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Microsoft says Chinese hackers have been using a SolarWinds exploit to carry out attacks

SolarWinds the vulnerabilities continue to be targeted by foreign hackers months after the U.S. information technology society suffered a widespread cyberattack. On Tuesday, Microsoft said a group operating outside of China was using zero-distance code execution to attack the SolarWinds software. If exploited successfully, the flaw in the IT company’s Serv-U software allows hackers to take actions such as installing and managing malicious payloads or viewing and changing data, Microsoft noted in a blog post.

As part of its investigation, Microsoft said it had observed the group of hackers targeting organizations in the U.S. military research and development sectors and software. The company designated the plaintiff as DEV-0322 in reference to its status of unidentified “development team”. Microsoft explained that it uses the label before reaching high confidence as to the origin or identity of a hacker. Microsoft said the group operating outside of China uses commercial VPN solutions and compromised consumer routers to carry out its attacks. Those affected were notified and assisted in their response, the company said.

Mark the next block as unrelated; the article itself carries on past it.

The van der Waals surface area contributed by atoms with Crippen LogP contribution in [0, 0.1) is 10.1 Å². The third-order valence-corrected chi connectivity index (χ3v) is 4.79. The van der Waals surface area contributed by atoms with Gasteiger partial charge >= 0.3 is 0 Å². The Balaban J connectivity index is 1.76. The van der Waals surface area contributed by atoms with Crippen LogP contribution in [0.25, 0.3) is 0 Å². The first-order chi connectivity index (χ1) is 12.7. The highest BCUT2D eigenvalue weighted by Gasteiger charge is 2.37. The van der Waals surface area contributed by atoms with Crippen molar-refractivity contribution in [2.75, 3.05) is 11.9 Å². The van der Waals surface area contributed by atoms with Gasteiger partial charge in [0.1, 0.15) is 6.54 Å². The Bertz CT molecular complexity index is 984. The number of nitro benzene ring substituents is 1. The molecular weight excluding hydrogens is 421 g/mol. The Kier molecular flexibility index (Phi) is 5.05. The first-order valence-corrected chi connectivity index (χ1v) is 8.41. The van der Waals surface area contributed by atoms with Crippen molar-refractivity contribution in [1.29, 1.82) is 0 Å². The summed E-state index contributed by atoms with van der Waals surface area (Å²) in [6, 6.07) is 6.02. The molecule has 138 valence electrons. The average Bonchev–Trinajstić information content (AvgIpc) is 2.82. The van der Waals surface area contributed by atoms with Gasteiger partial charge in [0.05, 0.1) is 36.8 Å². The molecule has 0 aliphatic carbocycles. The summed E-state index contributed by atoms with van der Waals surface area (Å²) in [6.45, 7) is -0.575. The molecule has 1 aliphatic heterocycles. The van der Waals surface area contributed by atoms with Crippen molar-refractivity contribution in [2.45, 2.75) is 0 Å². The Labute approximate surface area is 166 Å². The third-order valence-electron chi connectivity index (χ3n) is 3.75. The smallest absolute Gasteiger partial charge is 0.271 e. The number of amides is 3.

SolarWinds confirmed last weekend that Microsoft was notified of a security vulnerability in its Serv-U software The flaw was related to the managed file transfer of the product and to the secure FTP, which it has already fixed.

SolarWinds gained notoriety overnight in December after it became the subject of a supply chain cyberattack which has impacted 18,000 of its clients, including nine U.S. government agencies. U.S. intelligence issued a joint statement in January naming it Russia as the most likely source of the pirate. The following month, Reuters he said Chinese suspected pirates had exploited a separate flaw in SolarWinds software to help violate U.S. government computers last year. The latest vulnerability is not linked to the so-called Sunburst supply chain attack, SolarWinds said.

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